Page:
Understanding of oviposition preference behavior in relation to host and non-host plants may provide useful information for developing alternative pest management strategies such as intercropping and trap cropping strategy for insect pest management (Shelton and Badenes-Perez, 2006; Cook et al., 2007; Finch and Collier, 2012). Intercropping is a traditional agronomic practice in Africa which has been shown to reduce pest damage (Abate et al., 2000; Smith and McSorley, 2000) and increase productivity of farm land (Vandermeer, 1989). A study conducted in Ethiopia showed that intercropping of maize, Zea mays L. with Ethiopian mustard, Brassica carinata A. Braun and potato, Solanum tuberosum L. reduced infestation by the stem borers, Busseola fusca Füller and Chilo partellus (Swinhoe) (Wale et al., 2007). A plant species or variety which is attractive to insect pest can also be planted as a trap crop to protect the main crop (Shelton and Nault, 2004; Shelton and Badenes-Perez, 2006). Trap cropping has been developed for control of various insect pests (a review of Shelton and Badenes-Perez, 2006) and there is an increasing interest in the use of trap crops for pest management.

In many herbivorous insects, understanding female choice of oviposition site is important for evaluating plant resistance and interaction between plants. Among a variety of plants, insect herbivores often show higher preference for particular host plant species, crop varieties and/or crop stages for feeding and oviposition (Bernays and Chapman, 1994). Thus, there can be large differences in plant attractiveness and resistance between different host plants and varieties of the same crop (Smith, 2005). Furthermore, various studies have shown that non-host plants can influence insect herbivore behavior in different ways such as disturbing host finding, masking of host plants and as an oviposition repellent (Vandermeer, 1989; Finch and Collier, 2012; Ratnadass et al., 2012). Most insect herbivores rely on morphological and chemical cues in location of oviposition sites and both morphological traits and secondary chemical metabolites play a crucial role in plant resistance against insect pest attack (Bernays and Chapman, 1994). Plant traits such as different types of glandular structures, wax layers and tissue thickness have been shown to influence oviposition behavior of insect herbivores (Bernays and Chapman, 1994).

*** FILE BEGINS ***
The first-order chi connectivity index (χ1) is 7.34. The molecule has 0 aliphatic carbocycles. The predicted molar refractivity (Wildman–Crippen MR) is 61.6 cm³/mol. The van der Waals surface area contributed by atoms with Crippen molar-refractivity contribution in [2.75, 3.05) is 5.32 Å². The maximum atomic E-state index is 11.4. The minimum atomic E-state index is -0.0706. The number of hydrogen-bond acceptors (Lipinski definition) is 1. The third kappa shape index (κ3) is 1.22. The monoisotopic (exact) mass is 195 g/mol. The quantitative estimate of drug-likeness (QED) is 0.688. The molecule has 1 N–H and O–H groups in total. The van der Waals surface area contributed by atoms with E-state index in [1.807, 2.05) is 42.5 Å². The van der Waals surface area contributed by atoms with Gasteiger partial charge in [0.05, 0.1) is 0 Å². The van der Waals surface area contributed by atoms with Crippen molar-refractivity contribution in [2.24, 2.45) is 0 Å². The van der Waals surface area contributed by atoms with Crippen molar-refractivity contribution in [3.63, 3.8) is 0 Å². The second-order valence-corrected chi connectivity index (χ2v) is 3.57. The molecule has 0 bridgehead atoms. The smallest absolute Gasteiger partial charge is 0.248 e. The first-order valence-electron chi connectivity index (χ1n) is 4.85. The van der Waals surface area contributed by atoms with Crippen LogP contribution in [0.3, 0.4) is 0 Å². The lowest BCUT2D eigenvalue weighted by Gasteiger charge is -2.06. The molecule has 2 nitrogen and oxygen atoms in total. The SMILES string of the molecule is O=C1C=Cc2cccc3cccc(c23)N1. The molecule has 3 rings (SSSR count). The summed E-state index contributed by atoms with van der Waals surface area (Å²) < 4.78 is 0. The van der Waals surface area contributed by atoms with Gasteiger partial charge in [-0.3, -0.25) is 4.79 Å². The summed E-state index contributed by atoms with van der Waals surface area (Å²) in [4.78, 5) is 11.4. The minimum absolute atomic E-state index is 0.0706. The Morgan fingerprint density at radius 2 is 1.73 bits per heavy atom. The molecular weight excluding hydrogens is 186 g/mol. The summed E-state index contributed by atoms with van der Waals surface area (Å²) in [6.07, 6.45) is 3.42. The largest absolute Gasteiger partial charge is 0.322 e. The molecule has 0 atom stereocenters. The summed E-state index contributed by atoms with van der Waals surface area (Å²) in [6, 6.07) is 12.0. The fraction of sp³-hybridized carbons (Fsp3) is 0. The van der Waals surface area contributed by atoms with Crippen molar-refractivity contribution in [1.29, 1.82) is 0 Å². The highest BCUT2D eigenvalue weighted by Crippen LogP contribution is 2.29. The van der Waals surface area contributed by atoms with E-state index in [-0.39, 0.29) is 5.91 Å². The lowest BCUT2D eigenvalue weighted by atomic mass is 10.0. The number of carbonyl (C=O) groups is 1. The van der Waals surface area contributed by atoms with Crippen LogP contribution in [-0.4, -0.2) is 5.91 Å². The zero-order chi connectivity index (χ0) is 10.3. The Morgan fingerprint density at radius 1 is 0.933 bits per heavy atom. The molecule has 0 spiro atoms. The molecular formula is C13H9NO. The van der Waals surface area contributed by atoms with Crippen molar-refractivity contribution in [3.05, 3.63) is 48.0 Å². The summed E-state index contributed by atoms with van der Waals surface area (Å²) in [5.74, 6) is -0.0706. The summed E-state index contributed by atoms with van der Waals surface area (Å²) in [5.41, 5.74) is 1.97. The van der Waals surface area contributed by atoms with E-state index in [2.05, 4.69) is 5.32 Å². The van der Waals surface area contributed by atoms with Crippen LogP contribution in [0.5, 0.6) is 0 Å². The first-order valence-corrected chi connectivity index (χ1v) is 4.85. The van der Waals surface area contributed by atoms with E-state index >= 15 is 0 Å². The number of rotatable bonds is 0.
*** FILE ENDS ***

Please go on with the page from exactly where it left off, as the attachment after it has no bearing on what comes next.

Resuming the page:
In previous field experiments, we found variation in the susceptibility to pea weevil attack between different field pea genotypes, of which Adet genotype is highly susceptible to the weevil, and 235899-1 and 32410-1 are moderately resistant based on mean percent seed damage (Teshome et al., 2015). There are also studies showing that non-host plants also can affect host plant choice behaviors of the pea weevil (Annis and O’Keeffe, 1984b). Furthermore, a specific morphological trait reported in peas is the growth of neoplasm on the pod surface, a ‘postular-like outgrowth’ that is controlled by a single dominant gene, Np (Nuttall and Lyall, 1964). Oviposition of pea weevil on peas with Np gene has been found to result in development of neoplasm (Berdnikov et al., 1992; Doss et al., 2000). Interestingly, neoplasms are also formed when peas with Np gene are grown in the greenhouse under reduced UV wavelengths (Nuttall and Lyall, 1964; Snoad and Matthews, 1969). However, there is little information about how oviposition behavior in the pea weevil reflects resistance among genotypes and how it is affected by non-host plants. There is also no information if it is possible to take advantage of neoplasm as a resistant trait against pea weevil.

Although intercropping and trap cropping pest management methods have been used for major insect pests in various cropping systems elsewhere, e.g., control of B. fusca and C. partellus in maize and sorghum, Sorghum bicolor (L.) Moench in Africa (Khan et al., 2014), there is no available information on such management methods for pea weevil. Identifying host plants that are preferred to female pea weevil and those that are less or non-preferred, may pave the way to develop intercropping and trap cropping as pest management strategies for the pea weevil. Therefore, the aim of this study was to determine oviposition preference of pea weevil to field pea genotypes with different level of pea weevil resistance and to non-host plants. We also wanted to determine the influence of pod morphological traits and neoplasm formation on oviposition preference by pea weevil.

Materials and Methods

Plants